Hilda Wade: A Woman With Tenacity of Purpose
Grant Allen [and Arthur Conan Doyle]
New York: Putnam, 1900
A novel written by a dying man, Hilda Wade ends in reconciliation, redemption and a deathbed scene. Arthur Conan Doyle tells us that this is just as the author intended. I don't doubt it. A good friend, Doyle completed the novel Allen could not, following the story the stricken author sketched from his own deathbed. "He was much worried because there were two numbers of his serial, 'Hilda Wade,' which was running in 'The Strand' magazine, still uncompleted," Doyle writes in his Memories and Adventures. "It was a pleasure for me to do them for him, and so relieve his mind, but it was difficult collar work, and I expect they were pretty bad."
Doyle's chapters are every bit as good as the average. The best of Hilda Wade comes in the first half of the book, in which narrator Doctor Hubert Cumberledge introduces our heroine. Hilda Wade is a nurse at
There is mystery about Hilda. She reveals nothing of herself, yet knows much about others. Blessed with an eidetic memory and "so large a measure of the deepest feminine gift – intuition," she proves her character exemplary in several dramas that play out in St. Nathaniel's
"Another, Marcus, was said to have shot himself by accident while cleaning his gun – after a quarrel with his wife. But you have heard all about it. 'The wrong was on my side,' he moaned, you know, when they picked him up, dying, in the gun-room. And one of the Faskally girls, his cousins, of whom his wife was jealous – that beautiful Linda – became a Catholic and went into a convent at once on Marcus's death: which, after all, in such cases, is merely a religious and moral way of committing suicide..."My favourite passage in the book.
The doctor comes to play Watson to Hilda's Holmes. I like to think Doyle was amused. Midway through the novel, the secret of Hilda Wade – true name: Maisie Yorke-Bannerman – is revealed to both reader and villain. That villain is, of course, Sebastian. The professor tries to murder the nurse, but his ingenuity is no match for that of our heroine. He fails because hers is the greater mind; indeed, Hilda – Maisie, if you prefer – is the most intelligent character encountered in the ten Allens I've read thus far.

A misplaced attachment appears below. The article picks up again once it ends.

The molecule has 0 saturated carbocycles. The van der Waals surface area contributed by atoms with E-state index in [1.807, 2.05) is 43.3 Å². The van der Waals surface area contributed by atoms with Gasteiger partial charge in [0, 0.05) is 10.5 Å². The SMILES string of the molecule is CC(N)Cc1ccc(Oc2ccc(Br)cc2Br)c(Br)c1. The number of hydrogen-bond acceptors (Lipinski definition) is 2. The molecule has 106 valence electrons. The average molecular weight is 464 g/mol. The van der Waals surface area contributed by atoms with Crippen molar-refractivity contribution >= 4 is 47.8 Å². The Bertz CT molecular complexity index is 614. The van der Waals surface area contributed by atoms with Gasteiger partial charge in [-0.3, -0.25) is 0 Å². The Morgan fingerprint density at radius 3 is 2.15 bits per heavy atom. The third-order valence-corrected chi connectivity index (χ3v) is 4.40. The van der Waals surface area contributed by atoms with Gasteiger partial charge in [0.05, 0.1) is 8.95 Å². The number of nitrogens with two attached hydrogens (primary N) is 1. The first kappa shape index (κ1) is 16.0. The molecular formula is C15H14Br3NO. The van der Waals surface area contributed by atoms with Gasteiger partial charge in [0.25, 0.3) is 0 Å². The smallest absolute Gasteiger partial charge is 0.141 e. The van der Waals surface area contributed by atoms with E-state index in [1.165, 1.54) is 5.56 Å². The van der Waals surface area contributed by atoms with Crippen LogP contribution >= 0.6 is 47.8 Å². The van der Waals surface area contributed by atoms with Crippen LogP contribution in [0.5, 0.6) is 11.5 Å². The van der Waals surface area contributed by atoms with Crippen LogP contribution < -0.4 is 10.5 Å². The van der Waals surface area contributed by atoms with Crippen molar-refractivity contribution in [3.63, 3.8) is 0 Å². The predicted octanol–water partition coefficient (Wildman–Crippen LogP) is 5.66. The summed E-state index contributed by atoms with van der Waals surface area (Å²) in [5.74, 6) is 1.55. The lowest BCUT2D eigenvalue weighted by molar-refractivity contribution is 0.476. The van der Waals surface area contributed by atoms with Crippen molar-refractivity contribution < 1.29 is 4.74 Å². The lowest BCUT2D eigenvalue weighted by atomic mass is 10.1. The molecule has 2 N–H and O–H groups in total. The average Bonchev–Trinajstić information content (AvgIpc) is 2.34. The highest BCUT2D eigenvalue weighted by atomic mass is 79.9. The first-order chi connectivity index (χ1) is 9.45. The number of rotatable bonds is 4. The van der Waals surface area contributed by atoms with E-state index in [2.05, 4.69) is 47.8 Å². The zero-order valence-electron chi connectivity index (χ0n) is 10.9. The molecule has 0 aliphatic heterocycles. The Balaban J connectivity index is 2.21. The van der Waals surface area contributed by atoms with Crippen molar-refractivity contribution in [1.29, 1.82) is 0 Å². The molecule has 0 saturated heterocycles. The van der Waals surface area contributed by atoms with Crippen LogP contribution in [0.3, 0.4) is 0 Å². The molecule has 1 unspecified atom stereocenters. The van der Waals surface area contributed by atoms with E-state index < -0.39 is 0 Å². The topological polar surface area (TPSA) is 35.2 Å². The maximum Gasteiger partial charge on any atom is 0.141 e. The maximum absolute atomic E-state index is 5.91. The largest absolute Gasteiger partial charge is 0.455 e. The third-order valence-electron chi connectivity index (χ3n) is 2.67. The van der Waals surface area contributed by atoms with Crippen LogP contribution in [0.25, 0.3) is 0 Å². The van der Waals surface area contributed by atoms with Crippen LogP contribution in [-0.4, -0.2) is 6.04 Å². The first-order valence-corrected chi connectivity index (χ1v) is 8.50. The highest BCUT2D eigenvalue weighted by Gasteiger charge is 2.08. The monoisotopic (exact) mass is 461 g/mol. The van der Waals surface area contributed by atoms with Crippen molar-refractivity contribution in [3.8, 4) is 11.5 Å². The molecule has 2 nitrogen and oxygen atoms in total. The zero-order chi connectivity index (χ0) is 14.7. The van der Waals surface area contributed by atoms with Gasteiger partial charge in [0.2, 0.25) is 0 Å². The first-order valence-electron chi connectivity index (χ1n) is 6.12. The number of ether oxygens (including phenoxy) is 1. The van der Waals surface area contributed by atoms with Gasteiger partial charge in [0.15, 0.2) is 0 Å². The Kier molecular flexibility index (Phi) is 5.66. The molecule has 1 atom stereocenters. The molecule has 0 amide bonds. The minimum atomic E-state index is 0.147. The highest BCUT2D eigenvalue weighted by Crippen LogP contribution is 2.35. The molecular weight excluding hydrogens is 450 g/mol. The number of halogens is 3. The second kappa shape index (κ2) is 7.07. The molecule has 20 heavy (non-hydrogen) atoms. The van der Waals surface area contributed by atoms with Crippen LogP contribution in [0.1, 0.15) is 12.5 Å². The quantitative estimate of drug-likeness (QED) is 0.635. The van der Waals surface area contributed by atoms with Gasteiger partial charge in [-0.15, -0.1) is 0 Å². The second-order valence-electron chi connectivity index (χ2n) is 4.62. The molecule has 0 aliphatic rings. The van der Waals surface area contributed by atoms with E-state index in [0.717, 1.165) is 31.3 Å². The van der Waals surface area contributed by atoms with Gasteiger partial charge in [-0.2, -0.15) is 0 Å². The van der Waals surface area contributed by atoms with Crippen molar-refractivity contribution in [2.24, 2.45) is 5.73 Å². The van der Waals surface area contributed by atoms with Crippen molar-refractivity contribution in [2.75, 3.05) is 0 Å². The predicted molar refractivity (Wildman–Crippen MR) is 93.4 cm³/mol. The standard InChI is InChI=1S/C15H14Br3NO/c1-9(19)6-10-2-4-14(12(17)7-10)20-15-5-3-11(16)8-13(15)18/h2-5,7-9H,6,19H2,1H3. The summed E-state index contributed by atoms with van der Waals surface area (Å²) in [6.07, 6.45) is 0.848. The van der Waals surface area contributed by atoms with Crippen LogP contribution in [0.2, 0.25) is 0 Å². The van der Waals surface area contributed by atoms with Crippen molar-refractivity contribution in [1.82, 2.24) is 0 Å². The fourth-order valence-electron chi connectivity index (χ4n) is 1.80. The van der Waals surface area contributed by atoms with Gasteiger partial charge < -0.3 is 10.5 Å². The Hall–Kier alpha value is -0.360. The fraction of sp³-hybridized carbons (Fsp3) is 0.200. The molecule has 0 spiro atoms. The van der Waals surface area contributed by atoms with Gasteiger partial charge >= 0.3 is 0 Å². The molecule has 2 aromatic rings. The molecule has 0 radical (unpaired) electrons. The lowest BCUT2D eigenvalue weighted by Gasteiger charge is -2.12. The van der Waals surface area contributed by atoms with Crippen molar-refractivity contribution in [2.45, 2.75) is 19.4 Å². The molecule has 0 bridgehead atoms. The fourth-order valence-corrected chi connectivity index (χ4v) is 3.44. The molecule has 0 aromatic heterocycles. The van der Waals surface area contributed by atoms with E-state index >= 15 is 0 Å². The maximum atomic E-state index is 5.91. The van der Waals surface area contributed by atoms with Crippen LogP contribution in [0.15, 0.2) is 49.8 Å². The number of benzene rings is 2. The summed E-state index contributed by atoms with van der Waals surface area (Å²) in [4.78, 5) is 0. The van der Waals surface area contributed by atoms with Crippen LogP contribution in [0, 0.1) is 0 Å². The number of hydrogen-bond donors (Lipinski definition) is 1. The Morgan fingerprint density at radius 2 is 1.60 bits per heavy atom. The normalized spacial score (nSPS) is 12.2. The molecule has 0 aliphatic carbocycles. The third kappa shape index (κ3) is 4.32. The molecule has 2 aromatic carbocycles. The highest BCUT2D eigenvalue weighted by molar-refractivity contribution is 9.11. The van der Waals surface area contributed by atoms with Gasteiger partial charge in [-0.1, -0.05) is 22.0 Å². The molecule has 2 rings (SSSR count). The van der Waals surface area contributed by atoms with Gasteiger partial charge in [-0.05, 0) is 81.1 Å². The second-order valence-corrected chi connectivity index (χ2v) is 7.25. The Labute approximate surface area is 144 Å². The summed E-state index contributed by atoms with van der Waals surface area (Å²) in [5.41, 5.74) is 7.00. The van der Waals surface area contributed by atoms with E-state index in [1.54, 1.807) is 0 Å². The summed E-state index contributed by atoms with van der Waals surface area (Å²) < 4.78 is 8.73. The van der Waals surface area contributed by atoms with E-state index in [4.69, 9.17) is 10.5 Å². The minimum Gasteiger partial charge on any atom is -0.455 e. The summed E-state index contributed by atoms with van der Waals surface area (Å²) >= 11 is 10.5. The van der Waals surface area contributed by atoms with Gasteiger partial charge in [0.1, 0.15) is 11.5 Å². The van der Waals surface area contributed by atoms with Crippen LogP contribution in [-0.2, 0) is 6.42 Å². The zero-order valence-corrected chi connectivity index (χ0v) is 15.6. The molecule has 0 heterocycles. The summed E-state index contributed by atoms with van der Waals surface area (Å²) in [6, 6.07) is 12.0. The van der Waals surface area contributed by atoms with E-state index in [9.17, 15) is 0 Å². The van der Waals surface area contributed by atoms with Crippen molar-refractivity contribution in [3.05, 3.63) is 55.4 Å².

Given the circumstances of composition, it might be unseemly to complain about the novel's weaknesses, but regular readers know I will. After Sebastian's botched attempt on her life, Maisie flees for Africa, seeking refuge until it is safe to return return to London. A besmitten
I've noted before, because I believe the claim to be true, that Allen considered himself "the busiest man in England." He died at the age of fifty-two, leaving behind dozens of articles, poems, short stories, and a greater number of books than years lived. Had they been bad, the numbers would mean nothing, but Allen is easily the finest novelist born in Victoria's Canada.
He is a writer worth knowing.
Certainly, Doyle thought so.
Object and Access: A 383-page novel with ninety-eight – ninety-eight! – illustrations by Gordon Browne and five pages of advertisements for other Putnam titles, including Allen's Miss Cayley's Adventures (also illustrated by Browne).
The stuff of academic libraries, though residents of Allen's birthplace are served by the Kingston Frontenac Public Library. The Canadian Museum of History Library and Bibliothèque et Archives nationales du Québec succeed where Library and Archives Canada fails.
listed for sale (not auction) on eBay just two days ago. The copy to own, I say, it's inscribed by the author's widow, Nellie.
The Putnam edition is offered by a couple of Yankee booksellers, but they're no bargains: US$224.25 and US$250. I won my copy on eBay for US$6.00 at the beginning of February. It might be a good idea to watch and wait.
The novel was last published in 1902 by George Newnes as part of his Popular Sixpenny Novels series. Not a sign of that edition, either.
The Grant Richards, Putnam and Copp, Clark editions can be read and downloaded gratis at the Internet Archive.
I'm aware of two translations: Polish (Hilda Wada, 1900) and French (La Vengeance de Hilda Wade, 2013). Michael Wynn's brilliant and invaluable Grant Allen website raises the possibility of an Italian text.